White Sox 4, Guardians 1: Smaller margin, smaller scare

White Sox win

A day after the White Sox blew a six-run lead in the ninth inning, they couldn’t resist raising blood pressures once again. Kendall Graveman retired the first two without incident before a walk and a single brought the tying run to the plate.

Up came Andres Gimenez, and Graveman got ahead 0-2, then wasted a fastball outside. He followed that up with a changeup, and Gimenez rolled it over to the right side, where José Abreu fielded it with the intent of taking it to the bag himself.

Then Abreu slipped, but he remained intent on taking to the bag himself even with Graveman nearby. He slid feet-first while Gimenez dived with arms outstretched, and when the dust cleared, first base umpire Chad Whitson ruled Gimenez safe, loading the bases.

The White Sox challenged that call, and while the replay showed Abreu’s foot rattling the bag before any apparent contact from Gimenez, it’s possible the replay crew could convince themselves that a finger might have brushed the bag before Abreu’s spikes thundered in.

Then the call came down: out. Mercifully, the game was over without Graveman having to throw another pitch with the tying runs all on base.

Set that one aside, and the White Sox won a game with a more standard formula against Cleveland: 1) a highly effective Lucas Giolito and 2) an offense that got enough looks at Cal Quantrill to pull away.

With Abreu’s stumble causing no damage, the White Sox can say they tightened it up in the field. In fact, Tim Anderson twice helped keep Cleveland off the board, turning a standard inning-ending double play in the second, then starting an unconventional one in the fourth. He caught Owen Miller straying too far from second base on Franmil Reyes’ grounder to the left side and made a quick, on-target throw to Josh Harrison for the tag out at second, and Harrison had enough time to turn two.

The plays allowed Giolito to complete seven innings on just 91 pitches. He allowed a solo homer to Josh Naylor during his final inning of work, but while Naylor enjoyed his third homer in two days, he had a humbling experience in the field that helped open up the scoreboard.

The White Sox took a 1-0 lead in the fifth inning when the combination of Harrison and Anderson applied their talents to the other side of the ball. Harrison doubled off the wall with two outs, and Anderson chased him home with a single for the game’s first run.

An inning later, the cracks started to show. Naylor dropped a José Abreu pop-up to extend an at-bat by four pitches. Abreu grounded out, but Luis Robert followed with a single through the middle to start something. After Yasmani Grandal struck out for a second out, up came Gavin Sheets. On 0-1, he popped up a cutter to the left side, and while José Ramírez had a tougher play, he too should’ve come up with a ball that rattled in and out of his glove.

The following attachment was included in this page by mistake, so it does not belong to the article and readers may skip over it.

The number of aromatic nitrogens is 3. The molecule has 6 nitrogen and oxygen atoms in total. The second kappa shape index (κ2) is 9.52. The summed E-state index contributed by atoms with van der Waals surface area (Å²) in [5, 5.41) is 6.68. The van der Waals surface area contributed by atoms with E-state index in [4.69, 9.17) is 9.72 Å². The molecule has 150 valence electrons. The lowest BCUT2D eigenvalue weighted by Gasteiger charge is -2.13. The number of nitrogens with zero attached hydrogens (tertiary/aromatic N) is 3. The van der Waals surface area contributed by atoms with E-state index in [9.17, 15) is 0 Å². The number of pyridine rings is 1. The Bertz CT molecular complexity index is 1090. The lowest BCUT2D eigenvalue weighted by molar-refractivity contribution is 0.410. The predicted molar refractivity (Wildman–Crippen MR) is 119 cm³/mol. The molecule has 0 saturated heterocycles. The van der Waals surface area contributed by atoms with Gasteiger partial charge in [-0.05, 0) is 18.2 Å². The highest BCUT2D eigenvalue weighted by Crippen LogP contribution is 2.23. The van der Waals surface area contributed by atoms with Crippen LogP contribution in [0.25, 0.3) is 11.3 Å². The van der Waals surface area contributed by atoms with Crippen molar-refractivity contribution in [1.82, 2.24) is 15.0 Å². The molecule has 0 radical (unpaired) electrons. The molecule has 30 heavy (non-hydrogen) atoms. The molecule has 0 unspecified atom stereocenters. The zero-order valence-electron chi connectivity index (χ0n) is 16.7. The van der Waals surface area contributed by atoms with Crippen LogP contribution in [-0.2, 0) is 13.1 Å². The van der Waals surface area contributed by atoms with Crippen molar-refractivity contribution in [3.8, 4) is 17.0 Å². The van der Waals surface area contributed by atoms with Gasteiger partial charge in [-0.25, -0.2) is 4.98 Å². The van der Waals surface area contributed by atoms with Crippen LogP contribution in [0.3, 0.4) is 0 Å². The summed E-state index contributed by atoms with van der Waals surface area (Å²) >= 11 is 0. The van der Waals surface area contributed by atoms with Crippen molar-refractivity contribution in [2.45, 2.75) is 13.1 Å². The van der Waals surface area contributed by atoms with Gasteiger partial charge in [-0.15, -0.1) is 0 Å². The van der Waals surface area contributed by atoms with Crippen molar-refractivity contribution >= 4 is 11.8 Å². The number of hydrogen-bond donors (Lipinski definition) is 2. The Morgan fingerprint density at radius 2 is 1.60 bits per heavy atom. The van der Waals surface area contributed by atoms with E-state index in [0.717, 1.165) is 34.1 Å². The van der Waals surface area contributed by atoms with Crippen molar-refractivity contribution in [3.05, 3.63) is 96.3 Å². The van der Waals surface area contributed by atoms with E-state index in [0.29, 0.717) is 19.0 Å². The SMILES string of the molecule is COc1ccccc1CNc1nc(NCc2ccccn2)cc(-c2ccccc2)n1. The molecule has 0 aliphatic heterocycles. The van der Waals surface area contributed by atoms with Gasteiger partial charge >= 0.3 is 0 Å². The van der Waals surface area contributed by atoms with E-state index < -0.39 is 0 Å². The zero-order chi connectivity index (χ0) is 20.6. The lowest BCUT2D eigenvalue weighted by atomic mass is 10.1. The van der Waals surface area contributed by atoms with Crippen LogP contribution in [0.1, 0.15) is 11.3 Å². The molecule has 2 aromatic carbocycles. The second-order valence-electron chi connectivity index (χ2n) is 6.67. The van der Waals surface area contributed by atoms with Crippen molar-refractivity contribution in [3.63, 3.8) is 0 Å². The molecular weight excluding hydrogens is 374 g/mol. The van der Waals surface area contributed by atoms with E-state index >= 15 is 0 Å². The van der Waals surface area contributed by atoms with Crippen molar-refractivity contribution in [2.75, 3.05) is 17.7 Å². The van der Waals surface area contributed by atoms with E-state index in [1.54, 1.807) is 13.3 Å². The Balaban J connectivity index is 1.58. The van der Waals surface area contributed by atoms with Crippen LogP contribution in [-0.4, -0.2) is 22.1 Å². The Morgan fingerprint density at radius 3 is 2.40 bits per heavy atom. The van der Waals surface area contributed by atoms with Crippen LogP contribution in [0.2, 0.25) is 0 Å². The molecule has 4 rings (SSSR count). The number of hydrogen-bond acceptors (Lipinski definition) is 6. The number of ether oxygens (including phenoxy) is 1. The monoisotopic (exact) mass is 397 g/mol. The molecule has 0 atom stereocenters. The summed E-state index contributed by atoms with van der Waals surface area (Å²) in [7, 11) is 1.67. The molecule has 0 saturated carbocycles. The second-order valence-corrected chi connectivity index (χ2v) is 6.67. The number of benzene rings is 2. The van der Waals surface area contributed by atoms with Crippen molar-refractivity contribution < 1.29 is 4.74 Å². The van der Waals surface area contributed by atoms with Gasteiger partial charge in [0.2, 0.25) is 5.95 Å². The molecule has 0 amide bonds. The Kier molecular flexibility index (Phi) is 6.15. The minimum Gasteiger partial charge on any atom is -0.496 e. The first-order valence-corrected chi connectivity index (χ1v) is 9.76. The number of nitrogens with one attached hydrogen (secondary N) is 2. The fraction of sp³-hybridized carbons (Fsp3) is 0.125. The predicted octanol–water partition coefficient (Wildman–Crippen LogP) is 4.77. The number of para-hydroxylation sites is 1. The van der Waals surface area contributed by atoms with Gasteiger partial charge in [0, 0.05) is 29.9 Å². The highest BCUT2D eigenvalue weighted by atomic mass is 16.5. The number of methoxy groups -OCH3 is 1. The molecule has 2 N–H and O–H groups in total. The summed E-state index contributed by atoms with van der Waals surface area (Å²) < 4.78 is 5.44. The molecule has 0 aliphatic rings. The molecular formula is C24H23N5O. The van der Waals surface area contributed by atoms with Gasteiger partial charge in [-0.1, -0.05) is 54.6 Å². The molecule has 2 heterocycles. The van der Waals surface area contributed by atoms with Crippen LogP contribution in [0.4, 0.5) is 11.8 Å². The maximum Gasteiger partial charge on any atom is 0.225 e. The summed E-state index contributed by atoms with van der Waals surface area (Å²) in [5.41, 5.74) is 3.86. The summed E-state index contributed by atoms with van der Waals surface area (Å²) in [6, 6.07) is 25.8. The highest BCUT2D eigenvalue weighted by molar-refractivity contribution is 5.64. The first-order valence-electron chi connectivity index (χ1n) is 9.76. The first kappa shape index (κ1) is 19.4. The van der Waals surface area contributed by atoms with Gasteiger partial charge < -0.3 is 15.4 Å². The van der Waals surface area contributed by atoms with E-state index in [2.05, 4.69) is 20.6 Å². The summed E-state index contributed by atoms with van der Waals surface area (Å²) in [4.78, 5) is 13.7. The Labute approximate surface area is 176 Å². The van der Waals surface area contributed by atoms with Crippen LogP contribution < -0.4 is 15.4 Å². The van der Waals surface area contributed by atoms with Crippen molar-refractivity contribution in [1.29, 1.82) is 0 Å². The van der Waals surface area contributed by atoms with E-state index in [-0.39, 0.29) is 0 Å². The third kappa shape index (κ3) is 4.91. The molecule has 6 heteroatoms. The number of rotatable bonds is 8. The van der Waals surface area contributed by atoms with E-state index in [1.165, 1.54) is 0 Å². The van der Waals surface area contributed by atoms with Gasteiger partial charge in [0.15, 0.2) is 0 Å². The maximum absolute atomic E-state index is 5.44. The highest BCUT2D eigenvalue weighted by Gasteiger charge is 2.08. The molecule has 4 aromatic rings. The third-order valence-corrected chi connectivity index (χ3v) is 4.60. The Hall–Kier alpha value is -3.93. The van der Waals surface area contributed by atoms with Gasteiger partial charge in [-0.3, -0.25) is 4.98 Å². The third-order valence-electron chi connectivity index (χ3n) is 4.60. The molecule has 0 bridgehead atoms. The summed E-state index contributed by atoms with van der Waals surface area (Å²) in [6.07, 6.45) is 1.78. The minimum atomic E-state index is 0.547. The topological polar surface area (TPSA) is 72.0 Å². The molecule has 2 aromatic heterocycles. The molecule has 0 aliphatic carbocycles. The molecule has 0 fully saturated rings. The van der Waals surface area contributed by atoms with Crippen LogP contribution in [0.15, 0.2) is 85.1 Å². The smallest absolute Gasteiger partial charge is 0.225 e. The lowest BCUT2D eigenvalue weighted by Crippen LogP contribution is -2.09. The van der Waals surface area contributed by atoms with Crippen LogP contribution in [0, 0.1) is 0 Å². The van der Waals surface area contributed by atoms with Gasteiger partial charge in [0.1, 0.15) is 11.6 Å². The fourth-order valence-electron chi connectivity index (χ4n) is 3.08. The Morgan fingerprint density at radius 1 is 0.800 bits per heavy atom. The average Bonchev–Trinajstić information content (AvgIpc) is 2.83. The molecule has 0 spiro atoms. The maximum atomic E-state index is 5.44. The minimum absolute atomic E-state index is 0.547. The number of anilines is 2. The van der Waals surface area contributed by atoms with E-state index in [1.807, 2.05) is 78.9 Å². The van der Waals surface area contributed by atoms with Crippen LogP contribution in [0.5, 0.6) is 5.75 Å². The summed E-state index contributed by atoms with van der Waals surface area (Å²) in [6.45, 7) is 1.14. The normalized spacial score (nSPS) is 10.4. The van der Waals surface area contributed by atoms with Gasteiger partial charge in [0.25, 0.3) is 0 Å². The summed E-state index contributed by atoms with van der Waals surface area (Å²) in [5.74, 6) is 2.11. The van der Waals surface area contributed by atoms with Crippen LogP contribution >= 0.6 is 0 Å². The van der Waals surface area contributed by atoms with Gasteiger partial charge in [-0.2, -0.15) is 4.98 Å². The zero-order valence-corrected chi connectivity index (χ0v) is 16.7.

Two pitches later, Sheets drove a hanging slider into the middle of the former Goose Island to give the White Sox a 3-0 lead.

Naylor answered with his solo shot in the top of the seventh, but the Sox cancelled it out in the bottom of that frame. Adam Engel reached on a leadoff single, moved to second on Harrison’s sac bunt, then scored when Anderson fisted a 58.1 mph shank past a diving Naylor and just inside the chalk behind first base for an RBI double.

Anderson went 3-for-4 with two RBIs from the leadoff spot. He couldn’t quite get out of the game without a miscue, as he made a goofy baserunning play that returned an out that Cleveland wanted to give away. He won a race to second on Yoán Moncada’s grounder to the right side as Ramirez, attempting to turn two on the shift, dropped the late flip. However, Anderson must have thought he was out, because he popped up on his slide and left the bag on the third base side before realizing he and the play were very much alive.

He had no choice to but to book it for third, and for the second time in the play, he thought he was out when Ramírez tried tagging him … except Ramírez dropped the ball again. Alas, Anderson had eased up, giving Ramírez enough time to collect the ball and apply yet another tag. His generosity knows no bounds, but a TOOTBLAN was a refreshing change of pace.

Bullet points:

*Lucas Giolito ran his record to 4-1 over nine starts against Cleveland since his reinvention in 2019, although Naylor’s solo shot means his ERA rose to 0.92.

*Moncada made a great charging play along the first-base line, staying with a Steven Kwan squibber that started well foul but spun back into fair territory.

*This game only had eight total strikeouts, and none generated by a reliever.

Record: 15-14 | Box score | Statcast

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Joist

Couple of small corrections: On the unconventional double play, Reyes’ grounder went to the left side, not the right. Also, it was Jose Ramirez who tagged Anderson out on the TOOTBLAN, not Gimenez.

James

From my view in the press box, Anderson’s initial burst to third was intentional, as no one was covering third base in Ramírez’s absence and Anderson thought he had a step on him.

peterskills

I had a good angle on the play and TA definitely thought the ball had rolled far enough from Ramirez that he could get third, which was uncovered due to the shift on Moncada.

FishSox

Looked up TOOTBLAN….hahaha

Which lead me to FARTSLAM

Thanks

Last edited 1 year ago by FishSox
a-t

feels like Lucas and his changeup are always happy to see Cleveland’s usual density of lefty/switch hitters but i didn’t realize he was sub-1.00 ERA happy

Last edited 1 year ago by a-t